Insight February 6, 2017

3 Tips for Working with the Media


By Anna Condon, Junior Copywriter

Between the 24-hour news cycles and the growing emphasis on the importance of public relations, journalists are inundated with story ideas, and many field hundreds of emails daily. With all that noise, it’s not surprising that most PR pitches get lost in the shuffle.

If you want to avoid ending up on a journalist’s SPAM list, you’ll need to make sure you provide relevant, engaging content that answers the all-important question, “Why should my readers care?” Follow these three key steps when crafting your pitch to help ensure the story adds value, and eventually makes it to print: 

  1. Get to know the publication. It should go without saying that you need to read your target outlet before pitching a story. A little upfront research helps you get a sense of how reporters for that publication position their pieces, as well as the types of stories that make it to print. When you understand the publication and its audience, it’s easier to explain why this story matters to its readers. Even better, once you start reading past stories, you may find a way to tie in your pitch to work they’ve done in the past — extending the subject matter further.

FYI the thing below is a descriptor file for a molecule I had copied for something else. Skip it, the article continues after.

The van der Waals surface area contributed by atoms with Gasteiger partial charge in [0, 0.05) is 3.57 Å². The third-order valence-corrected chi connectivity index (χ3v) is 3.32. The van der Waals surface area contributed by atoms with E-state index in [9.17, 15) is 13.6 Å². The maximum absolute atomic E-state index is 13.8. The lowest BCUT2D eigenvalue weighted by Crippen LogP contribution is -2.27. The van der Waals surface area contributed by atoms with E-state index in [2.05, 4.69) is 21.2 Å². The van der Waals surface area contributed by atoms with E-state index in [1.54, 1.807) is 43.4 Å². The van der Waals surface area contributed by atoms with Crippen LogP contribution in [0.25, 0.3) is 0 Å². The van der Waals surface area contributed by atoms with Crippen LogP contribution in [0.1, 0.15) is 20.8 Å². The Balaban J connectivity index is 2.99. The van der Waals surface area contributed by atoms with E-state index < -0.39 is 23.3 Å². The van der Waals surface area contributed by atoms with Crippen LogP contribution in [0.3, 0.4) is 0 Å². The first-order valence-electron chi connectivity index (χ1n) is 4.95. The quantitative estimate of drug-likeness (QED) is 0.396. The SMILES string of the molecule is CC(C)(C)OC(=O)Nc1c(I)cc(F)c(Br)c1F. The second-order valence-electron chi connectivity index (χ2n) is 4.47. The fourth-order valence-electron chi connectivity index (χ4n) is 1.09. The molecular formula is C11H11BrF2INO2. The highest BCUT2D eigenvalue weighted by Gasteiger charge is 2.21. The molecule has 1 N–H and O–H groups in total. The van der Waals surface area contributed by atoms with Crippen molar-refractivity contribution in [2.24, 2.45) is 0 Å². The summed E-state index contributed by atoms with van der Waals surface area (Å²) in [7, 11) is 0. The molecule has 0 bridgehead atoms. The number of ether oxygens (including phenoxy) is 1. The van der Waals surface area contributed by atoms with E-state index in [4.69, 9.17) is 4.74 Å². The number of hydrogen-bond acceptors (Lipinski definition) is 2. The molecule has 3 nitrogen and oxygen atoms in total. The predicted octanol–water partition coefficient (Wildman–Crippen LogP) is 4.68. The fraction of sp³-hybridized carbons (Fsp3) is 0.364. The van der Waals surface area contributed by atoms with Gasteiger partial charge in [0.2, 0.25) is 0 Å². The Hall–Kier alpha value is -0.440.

2. Do some light social media stalking. In addition to researching the outlet you’re pitching, it can be helpful to do some recon on the journalists who cover your industry. Read their stories, but also read the articles they’re reading. Follow them on social media and click through to any content they comment on, like, or share. You’ll glean valuable information about the trends, topics, and issues that are important to them, as well as insight into their personality — which in turn makes it easier to tailor your pitch to pique their interest.
  3. Remember your manners. As tempting as it may be to impose a strong-armed pitch, you’ll be more successful respecting the reporter’s right to decide why your story is (or isn’t) right for their audience. Craft a direct email about what you’re pitching, including as many meaningful reasons as possible about why it’s important for their readers, and wait.

Give the reporter a day or so to respond and follow-up by phone. You’ll want to be direct and to-the-point about why you’re calling. If they accept your pitch, you can talk about next steps. If they decline your story, it’s fine to ask why not. Would it be better for another writer or with another approach? After your pitch, you can visit and catch up — that way they’ll know your interest is genuine and not an effort to win favor.